Choosing the best company to work for is important, we all know that. Find a gem and you can expect to be valued as an employee, get the career development you’re looking for and be well rewarded. It’s especially important in the world of digital marketing. But does the size of the business make a difference? We take a look at whether it’s best to work for a small company or a large corporation and the pros and cons of each.   Working for a Big Company You get a strong brand with plenty of support. There’s often a clear path to build your career. More investment in training development. Better perks and clearly defined pay structures. There are plenty of big companies to choose from and they’re always looking for staff. One of the benefits of the sheer size of the organisation is that it will have a clear structure in place that suits many people, particularly those who value security. It means areas like salaries and career progression are clearly mapped out within the organisation’s various processes and protocols. How you are managed on a day to day basis should also be well defined. There’s generally a good HR department that can support you if you have any issues. There are good benefits packages available as well because the company has many more resources to call on. This could include well-funded pension plans and discounts for certain products such as gym memberships. If you work in digital marketing , having experience with a large organisation like BT, Sainsburys or British Gas will almost certainly strengthen your CV should you decide to move on. For those looking to improve their career prospects, large companies regularly provide training for those that match their criteria. There are however a few downsides to going big. For instance, large corporations may be bogged down in bureaucracy. So, if you like a free hand in the way you do things, it can be a problem. There could be set procedures and hoops to jump through before you can implement any new strategy or way of working. Getting lost in the crowd is another issue when it comes to a large organisation. It’s often difficult to stand out and you could just be another cog in the wheel. Promotions and jobs are may advertised internally but there can be quite a bit of competition and a lot may depend on whether your face fits or not. With stricter structures, it is more difficult to spread your wings and try new things, even if you work for an organisation as eclectic and boundary breaking as Google. A digital marketer normally has to be a Jack of all trades. It’s something which makes the profession attractive. In a large company, you may have to stick to what you are given and make sure you use the appropriate person to do a particular job outside your remit. That can be frustrating.   Working for a Small Company Small businesses are great should you want a role that’s varied and challenging. Rather than take on new staff, a manager or boss will find someone inhouse who can take on that extra task or new role. That may be hard work but it also gives you the opportunity to develop great new skills which will be useful in your career moving forward. Smaller companies mean close-knit teams. There’s a small number of you and you get to know each other well. This is a major driving point for people who don’t want to be just a faceless employee in a big corporation’s crowd. It also makes life easier if you want to change things or put in your four pennies worth with a new idea or two. When you do your job well, you’re more likely to get noticed in a smaller company. That means your star can rise much quicker than in any other environment. That does come with a downside, however. Because of the size of the business, you could end up reaching a certain point and not be able to go any further. That could mean looking for a new company if you want to develop more. Small businesses tend to have certain limitations in what they can do. There simply isn’t the funding, for instance, to deliver the clear training path that you might want to follow. Of course, if the business is starting to grow and you’ve got in at the ground floor, it might be worth waiting for those opportunities to come along in the future. But if things stagnate, your career will also. If you don’t like having extra work or new challenges foisted upon you and prefer the routine of your job, a small business is not necessarily the best place to be. Here, it’s usually a question of everyone mucking in where they can. That doesn’t always suit everyone. The lack of other people in the business can also be a sticking point, especially if the business only employs one or two staff besides the boss. What happens if you don’t get on?   How to Make The Right Choice Most digital marketers will work for a wide range of different employers during their career. While a big corporation has it’s merits, the stricter rules can cause difficulty when you want to get more experience in certain areas like web design, content creation or PPC advertising. You may have to wait until someone moves on before you get that opportunity. A big operation does, however, give you the chance to see the world of digital marketing and telecommunications from the point of view of one of the big players. It’s a great place to network with talented and serious staff and build relationships for the future. For many digital marketers, however, smaller businesses have the benefit that they can be king of all they survey. There’s the opportunity to spread your wings and, if you don’t mind taking care of much of your own training, you can diversify to a much greater degree. A lot will certainly depend on your own personality. You may love the challenge of a small team or you could prefer the safety and security of a big organisation. Where you are in your career may be a factor as well. If you’re bringing up a family and have learned the ropes when it comes to all things digital marketing , for instance, a big corporation can seem a pretty good career move .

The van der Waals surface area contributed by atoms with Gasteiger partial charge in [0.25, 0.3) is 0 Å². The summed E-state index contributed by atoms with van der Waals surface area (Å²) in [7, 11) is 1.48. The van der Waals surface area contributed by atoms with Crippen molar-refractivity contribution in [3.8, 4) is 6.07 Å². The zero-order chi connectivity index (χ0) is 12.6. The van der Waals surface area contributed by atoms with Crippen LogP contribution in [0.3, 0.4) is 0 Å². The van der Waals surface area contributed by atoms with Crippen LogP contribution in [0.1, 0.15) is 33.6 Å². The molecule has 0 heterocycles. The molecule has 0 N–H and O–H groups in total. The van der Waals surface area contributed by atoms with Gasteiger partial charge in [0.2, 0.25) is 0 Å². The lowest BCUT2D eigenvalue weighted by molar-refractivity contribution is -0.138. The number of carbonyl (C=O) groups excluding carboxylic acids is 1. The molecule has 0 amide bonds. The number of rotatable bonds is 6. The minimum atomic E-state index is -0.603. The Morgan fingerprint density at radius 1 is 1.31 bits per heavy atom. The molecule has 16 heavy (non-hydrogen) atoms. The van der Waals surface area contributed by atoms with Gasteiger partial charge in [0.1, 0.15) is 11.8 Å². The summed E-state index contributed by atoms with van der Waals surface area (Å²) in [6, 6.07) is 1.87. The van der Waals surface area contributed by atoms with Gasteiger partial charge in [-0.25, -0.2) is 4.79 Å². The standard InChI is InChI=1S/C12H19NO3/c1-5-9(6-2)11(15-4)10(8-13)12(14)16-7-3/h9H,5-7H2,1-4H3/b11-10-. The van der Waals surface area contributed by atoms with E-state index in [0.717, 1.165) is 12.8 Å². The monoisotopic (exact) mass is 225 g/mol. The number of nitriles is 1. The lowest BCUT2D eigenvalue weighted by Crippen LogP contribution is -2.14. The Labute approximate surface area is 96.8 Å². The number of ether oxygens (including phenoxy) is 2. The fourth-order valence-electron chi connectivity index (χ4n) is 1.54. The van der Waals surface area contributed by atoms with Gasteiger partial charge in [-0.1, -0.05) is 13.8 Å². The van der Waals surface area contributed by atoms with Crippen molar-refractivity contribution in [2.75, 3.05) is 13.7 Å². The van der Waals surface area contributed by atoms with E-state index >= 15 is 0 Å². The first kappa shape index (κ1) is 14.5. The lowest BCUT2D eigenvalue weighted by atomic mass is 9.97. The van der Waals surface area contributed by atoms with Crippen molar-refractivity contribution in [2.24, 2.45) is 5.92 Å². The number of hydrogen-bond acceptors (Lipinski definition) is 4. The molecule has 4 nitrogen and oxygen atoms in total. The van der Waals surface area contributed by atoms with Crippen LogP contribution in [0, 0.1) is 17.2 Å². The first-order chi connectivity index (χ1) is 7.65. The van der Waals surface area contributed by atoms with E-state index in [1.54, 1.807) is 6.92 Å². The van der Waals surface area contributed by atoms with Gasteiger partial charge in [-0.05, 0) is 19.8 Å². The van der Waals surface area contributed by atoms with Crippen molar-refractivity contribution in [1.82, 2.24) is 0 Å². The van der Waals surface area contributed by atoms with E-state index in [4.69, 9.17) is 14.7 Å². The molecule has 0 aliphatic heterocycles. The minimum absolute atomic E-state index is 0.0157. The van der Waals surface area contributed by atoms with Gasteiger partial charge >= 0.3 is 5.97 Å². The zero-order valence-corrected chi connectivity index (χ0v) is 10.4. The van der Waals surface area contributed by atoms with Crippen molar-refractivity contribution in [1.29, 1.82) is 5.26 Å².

Many inexperienced job applicants spend an inordinate amount of time working on their CVs to perfect them. But when it comes to sending a cover letter, they just knock one out as fast as possible and hit the ‘send’ button. Unsurprisingly, few of these applicants will be successful.    The trouble is, the cover letter is one of the most important aspects of your job application. In reality, many CVs are incredibly similar and easy to skim over - it’s a factual document. A cover letter, however, is where you get the chance to let your personality shine through, as well as underlining your skills and abilities to thrive in the advertised role.   With this in mind, here are a few things you need to consider when creating your cover letter - let’s get started with the absolute basics.   Research, research, research The first thing any job applicant needs to do is research the company they are applying to. Look at how the business works, and ensure you know exactly what it is that they do. Take care to investigate your potential role, too - can you answer every question they will ask about the job spec?   There are many other things you need to know about the company, which can really make a difference to your cover letter - and you should tailor that letter accordingly. For example, are you aware of the firm’s competitors, both on a local and national level? Who is their target audience? The more you know about the company, its place in the market, and the job role, the more chance you will have of creating an eye-catching, interview-winning cover letter.   Take notes - as many as possible. Then, use everything you have learned to tailor your actual letter, matching up their requirements with your skills and experiences. Not only will it improve your chances of impressing them from a candidacy perspective, but you will also prove that your interest in their company is serious.   Content and formatting While there is more room on a cover letter for self-expression than on a CV, you do need to be wary about going on for too long. A good cover needn’t be any longer than half a side of A4, and should be concise, to-the-point, and exceptionally presented.   Formal fonts are a must, of course, so none of those fancy handwritten ones - or, worse, Comic Sans - and make sure that the words are well spaced apart and easily read.   Paragraphs are critical, too. No one likes reading huge blocks of text, as it’s impenetrable and time-consuming. Clear paragraphs will help you get your message across, and allow for any skim readers to ensure they can grasp what it is you are trying to say.   Structuring your letter Nothing is set in stone when it comes to creating a cover letter. But there are a few principles you should follow to ensure your efforts don’t go to waste.   Open the letter by explaining why you are sending the letter in the first place. You can also include where you saw the ad, and if anyone has referred you, this is the best place to use their name. It’s very simple - nothing uncomplicated, and is just there to act as a friendly and quick introduction.   Try: “I wish to apply for the position of x, which is currently advertised on y. Enclosed is my CV for your consideration.”   Next, you need to dive right in with the skills and qualifications you have for the job. Don’t mess around, get those professional and educational experiences out there straight away.   Try something like this: “I have four years experience working in x, and feel I have the skills, knowledge and expertise in y to be the perfect candidate for this job.”   OK, so now you need to move on to selling yourself. At this point, you want to ensure that you are addressing any of the points you have made in your research. Let’s say that ‘Job X’ is asking for someone with proven experience in increasing sales.   You might say: “I have ten years experience selling x, and have been responsible for increasing YOY department sales by 40 per cent.”   Finally, the last paragraph. Here, you can afford to inject a little more personality into proceedings. You need to reiterate why you are applying, of course, but it’s also a good time to show your passion for what you do. Think about why you might be the best fit.   Something like this might work: “I believe I have what it takes to translate my previous success with Company Y and contribute even more to your Company X and help you build on your reputation as Industry Z’s leading lights.”   Formalities Cover letters are usually addressed to the person dealing with the applications. The chances are that you will be able to find this info somewhere on the original application, but if you cannot find a contact name, don’t panic.   You can actually turn this into an advantage. It gives you the perfect opportunity to ring into the business and request a name. You may even get to speak to them, and ultimately that may be a good chance to ensure they remember you! Not only that, of course, but they are also likely to be impressed by your initiative.   Regarding signing off, there is a small dependency. If you know the name of the hiring manager, always sign off “Yours sincerely.” If you don’t know the contact name, however, then ensure you sign it “Yours Faithfully.”   Conclusion There is an art and a science to writing an exceptional, eye-catching cover letter. However, it’s always the science part you have to get right first. Do your research, make lots of good notes, and ensure you answer the points you need to. Then it’s a case of adding some flair and creativity, to ensure you tick all the boxes, but also stand out from the crowd.   Ultimately, a good cover letter can help you attract interest - and ensure your CV gets a second look. Then, it’s just a case of acing the interview - but that’s for another time.